The latest employment data show that many older workers, who face pressures to work longer because they have little in savings, also encounter obstacles to working longer in the labor market. The overall labor market outlook for older workers is improving. But older workers in population groups that typically face greater insecurity in retirement, and thus may need to work longer, are also the ones that face greater obstacles to finding a job and working longer.
The good news is that on average the employment situation for older workers is improving. The unemployment rate for workers 55 years old and and older stood at 3.1% in August 2018, the same as in the previous month, and slightly down from the 3.2% in August 2017. The employed share of older workers, those 55 years old and older stood at 38.9%, the same as last month and slightly up from the 38.8% recorded for August 2017.
Unemployment rates for older workers, though, paint a misleading picture. Older workers after all tend to stay unemployment much longer than younger workers and as a result may give up looking for a job all together. The average length of unemployment for people from 55 years old to 64 years old was 34.5 weeks and for people 65 years old and older it was 29.8 weeks. In contrast, workers younger than 35 years, for example, had an average length of unemployment of less than 20 weeks. The fact that older workers remain unemployed much longer than younger workers also suggests that many older workers will simply give up looking for a job, thus masking the true labor market struggle for older workers.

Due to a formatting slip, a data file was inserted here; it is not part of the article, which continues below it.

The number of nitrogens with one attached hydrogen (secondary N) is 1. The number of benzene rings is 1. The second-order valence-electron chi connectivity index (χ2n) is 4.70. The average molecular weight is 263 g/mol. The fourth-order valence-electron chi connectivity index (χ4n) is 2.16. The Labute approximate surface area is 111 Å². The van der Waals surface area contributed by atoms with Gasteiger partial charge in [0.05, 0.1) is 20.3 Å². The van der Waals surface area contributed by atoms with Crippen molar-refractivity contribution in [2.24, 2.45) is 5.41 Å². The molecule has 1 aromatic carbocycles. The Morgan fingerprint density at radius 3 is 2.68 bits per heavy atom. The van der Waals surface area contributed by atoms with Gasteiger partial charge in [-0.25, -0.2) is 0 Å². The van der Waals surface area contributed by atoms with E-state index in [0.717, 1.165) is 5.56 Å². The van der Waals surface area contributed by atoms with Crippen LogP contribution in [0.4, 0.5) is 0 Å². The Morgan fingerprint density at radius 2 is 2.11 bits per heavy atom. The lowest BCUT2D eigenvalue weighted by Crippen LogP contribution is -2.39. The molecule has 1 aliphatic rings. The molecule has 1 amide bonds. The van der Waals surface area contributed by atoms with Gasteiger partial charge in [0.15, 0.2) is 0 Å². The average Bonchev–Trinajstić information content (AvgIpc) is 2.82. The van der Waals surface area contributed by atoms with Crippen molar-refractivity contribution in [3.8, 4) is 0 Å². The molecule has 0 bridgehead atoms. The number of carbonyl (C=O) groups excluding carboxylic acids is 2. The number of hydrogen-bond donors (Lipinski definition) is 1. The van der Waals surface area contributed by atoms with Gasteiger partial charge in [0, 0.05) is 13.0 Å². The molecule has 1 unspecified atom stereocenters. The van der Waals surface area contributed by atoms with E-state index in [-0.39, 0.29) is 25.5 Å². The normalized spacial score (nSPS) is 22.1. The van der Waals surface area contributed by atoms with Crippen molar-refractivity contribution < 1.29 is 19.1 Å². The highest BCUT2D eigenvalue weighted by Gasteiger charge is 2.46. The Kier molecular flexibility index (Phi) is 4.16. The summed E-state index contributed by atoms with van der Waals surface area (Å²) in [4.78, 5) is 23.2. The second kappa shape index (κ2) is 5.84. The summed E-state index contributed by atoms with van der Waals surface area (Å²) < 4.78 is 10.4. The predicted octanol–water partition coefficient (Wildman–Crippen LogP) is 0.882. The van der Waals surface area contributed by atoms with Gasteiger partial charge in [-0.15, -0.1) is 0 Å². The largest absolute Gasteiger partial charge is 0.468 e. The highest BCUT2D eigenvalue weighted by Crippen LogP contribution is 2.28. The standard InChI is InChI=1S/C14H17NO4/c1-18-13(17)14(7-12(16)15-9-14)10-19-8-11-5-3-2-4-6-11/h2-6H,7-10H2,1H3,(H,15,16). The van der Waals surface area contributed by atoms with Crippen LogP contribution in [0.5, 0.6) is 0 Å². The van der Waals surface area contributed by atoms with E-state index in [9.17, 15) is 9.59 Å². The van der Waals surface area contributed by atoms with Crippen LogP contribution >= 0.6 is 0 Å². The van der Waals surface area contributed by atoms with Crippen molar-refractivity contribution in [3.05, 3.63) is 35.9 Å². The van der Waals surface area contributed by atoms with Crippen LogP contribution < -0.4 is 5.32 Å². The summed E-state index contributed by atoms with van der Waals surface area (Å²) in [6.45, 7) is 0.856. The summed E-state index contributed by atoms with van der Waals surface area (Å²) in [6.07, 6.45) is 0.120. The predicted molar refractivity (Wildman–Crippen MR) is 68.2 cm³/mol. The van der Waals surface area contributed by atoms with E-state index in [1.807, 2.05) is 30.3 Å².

Digging further below the surface, the data also show substantial differences in older workers’ labor market experiences by race, age and gender. The unemployment rate for African-American workers 55 years old and older, for example, was 4.7% compared to 3.1% for whites – a gap of more than 50%. Similarly, workers from 55 years old to 64 years old had an unemployment rate of 3.0%, while workers from 65 years old to 69 years old had an unemployment rate of 4.2% in August this year. In fact, the unemployment rate for workers from 65 years old to 69 years – presumably one of the groups most likely to face pressures to work longer due to low savings – saw their unemployment rate increase from just 3.0% a year earlier. And, while women and men 55 years old and older had similar unemployment rates with 3.1% for women and 3.0% for men in August 2018, only 33.7% of women in this age group were employed compared to 45% of men.
More older workers are working, but many remain unemployed or underemployed. Those workers, who typically have disproportionately less wealth and thus may feel pressures to work longer, typically face greater obstacles in the labor market than those who are on average better prepared for retirement. Working longer, therefore, is still not an adequate solution to the retirement crisis.